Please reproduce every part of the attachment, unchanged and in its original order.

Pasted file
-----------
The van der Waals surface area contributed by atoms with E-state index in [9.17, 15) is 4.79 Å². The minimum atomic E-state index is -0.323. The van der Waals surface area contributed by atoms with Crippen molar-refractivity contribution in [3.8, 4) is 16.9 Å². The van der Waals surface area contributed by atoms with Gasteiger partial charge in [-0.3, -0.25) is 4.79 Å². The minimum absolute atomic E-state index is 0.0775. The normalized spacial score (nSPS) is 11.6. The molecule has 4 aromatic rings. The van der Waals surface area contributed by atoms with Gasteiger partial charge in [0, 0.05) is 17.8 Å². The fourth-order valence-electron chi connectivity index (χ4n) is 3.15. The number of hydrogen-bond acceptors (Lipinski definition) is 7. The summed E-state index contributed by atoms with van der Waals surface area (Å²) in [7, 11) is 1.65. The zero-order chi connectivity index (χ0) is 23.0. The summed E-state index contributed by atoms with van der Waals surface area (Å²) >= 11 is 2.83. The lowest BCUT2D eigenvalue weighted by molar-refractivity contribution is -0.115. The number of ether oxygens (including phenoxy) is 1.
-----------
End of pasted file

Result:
The van der Waals surface area contributed by atoms with E-state index in [9.17, 15) is 4.79 Å². The minimum atomic E-state index is -0.323. The van der Waals surface area contributed by atoms with Crippen molar-refractivity contribution in [3.8, 4) is 16.9 Å². The van der Waals surface area contributed by atoms with Gasteiger partial charge in [-0.3, -0.25) is 4.79 Å². The minimum absolute atomic E-state index is 0.0775. The normalized spacial score (nSPS) is 11.6. The molecule has 4 aromatic rings. The van der Waals surface area contributed by atoms with Gasteiger partial charge in [0, 0.05) is 17.8 Å². The fourth-order valence-electron chi connectivity index (χ4n) is 3.15. The number of hydrogen-bond acceptors (Lipinski definition) is 7. The summed E-state index contributed by atoms with van der Waals surface area (Å²) in [7, 11) is 1.65. The zero-order chi connectivity index (χ0) is 23.0. The summed E-state index contributed by atoms with van der Waals surface area (Å²) >= 11 is 2.83. The lowest BCUT2D eigenvalue weighted by molar-refractivity contribution is -0.115. The number of ether oxygens (including phenoxy) is 1.